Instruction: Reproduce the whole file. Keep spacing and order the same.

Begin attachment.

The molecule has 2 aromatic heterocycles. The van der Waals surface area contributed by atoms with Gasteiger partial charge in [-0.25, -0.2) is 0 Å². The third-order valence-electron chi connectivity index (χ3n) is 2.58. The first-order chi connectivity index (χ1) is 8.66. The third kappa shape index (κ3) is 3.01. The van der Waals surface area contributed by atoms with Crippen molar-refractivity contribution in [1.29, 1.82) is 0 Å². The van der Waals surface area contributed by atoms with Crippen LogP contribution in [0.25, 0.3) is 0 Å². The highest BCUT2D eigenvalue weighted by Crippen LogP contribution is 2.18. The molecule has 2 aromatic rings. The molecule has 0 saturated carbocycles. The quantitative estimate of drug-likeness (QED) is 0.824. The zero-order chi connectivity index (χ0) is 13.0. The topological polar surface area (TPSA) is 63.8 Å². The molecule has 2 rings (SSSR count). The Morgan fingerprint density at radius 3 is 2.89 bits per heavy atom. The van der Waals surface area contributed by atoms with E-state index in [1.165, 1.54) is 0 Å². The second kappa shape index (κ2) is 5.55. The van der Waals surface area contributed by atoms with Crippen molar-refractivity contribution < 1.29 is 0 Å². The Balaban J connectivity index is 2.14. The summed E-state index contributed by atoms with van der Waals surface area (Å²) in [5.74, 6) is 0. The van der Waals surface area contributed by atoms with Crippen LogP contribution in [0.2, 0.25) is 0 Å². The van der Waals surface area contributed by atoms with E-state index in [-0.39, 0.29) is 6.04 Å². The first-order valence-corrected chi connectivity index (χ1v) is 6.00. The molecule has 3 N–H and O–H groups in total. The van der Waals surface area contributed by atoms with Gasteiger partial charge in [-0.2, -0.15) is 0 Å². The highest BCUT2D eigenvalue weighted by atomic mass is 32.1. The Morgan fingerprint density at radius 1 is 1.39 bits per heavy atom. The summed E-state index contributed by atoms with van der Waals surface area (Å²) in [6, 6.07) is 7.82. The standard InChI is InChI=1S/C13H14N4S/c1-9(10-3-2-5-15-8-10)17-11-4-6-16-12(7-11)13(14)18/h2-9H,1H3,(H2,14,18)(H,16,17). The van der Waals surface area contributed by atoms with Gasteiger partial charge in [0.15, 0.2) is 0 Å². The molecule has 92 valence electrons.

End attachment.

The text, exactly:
The molecule has 2 aromatic heterocycles. The van der Waals surface area contributed by atoms with Gasteiger partial charge in [-0.25, -0.2) is 0 Å². The third-order valence-electron chi connectivity index (χ3n) is 2.58. The first-order chi connectivity index (χ1) is 8.66. The third kappa shape index (κ3) is 3.01. The van der Waals surface area contributed by atoms with Crippen molar-refractivity contribution in [1.29, 1.82) is 0 Å². The van der Waals surface area contributed by atoms with Crippen LogP contribution in [0.25, 0.3) is 0 Å². The highest BCUT2D eigenvalue weighted by Crippen LogP contribution is 2.18. The molecule has 2 aromatic rings. The molecule has 0 saturated carbocycles. The quantitative estimate of drug-likeness (QED) is 0.824. The zero-order chi connectivity index (χ0) is 13.0. The topological polar surface area (TPSA) is 63.8 Å². The molecule has 2 rings (SSSR count). The Morgan fingerprint density at radius 3 is 2.89 bits per heavy atom. The van der Waals surface area contributed by atoms with E-state index in [1.165, 1.54) is 0 Å². The second kappa shape index (κ2) is 5.55. The van der Waals surface area contributed by atoms with Crippen molar-refractivity contribution < 1.29 is 0 Å². The Balaban J connectivity index is 2.14. The summed E-state index contributed by atoms with van der Waals surface area (Å²) in [5.74, 6) is 0. The van der Waals surface area contributed by atoms with Crippen LogP contribution in [0.2, 0.25) is 0 Å². The van der Waals surface area contributed by atoms with E-state index in [-0.39, 0.29) is 6.04 Å². The first-order valence-corrected chi connectivity index (χ1v) is 6.00. The molecule has 3 N–H and O–H groups in total. The van der Waals surface area contributed by atoms with Gasteiger partial charge in [-0.2, -0.15) is 0 Å². The highest BCUT2D eigenvalue weighted by atomic mass is 32.1. The Morgan fingerprint density at radius 1 is 1.39 bits per heavy atom. The summed E-state index contributed by atoms with van der Waals surface area (Å²) in [6, 6.07) is 7.82. The standard InChI is InChI=1S/C13H14N4S/c1-9(10-3-2-5-15-8-10)17-11-4-6-16-12(7-11)13(14)18/h2-9H,1H3,(H2,14,18)(H,16,17). The van der Waals surface area contributed by atoms with Gasteiger partial charge in [0.15, 0.2) is 0 Å². The molecule has 92 valence electrons.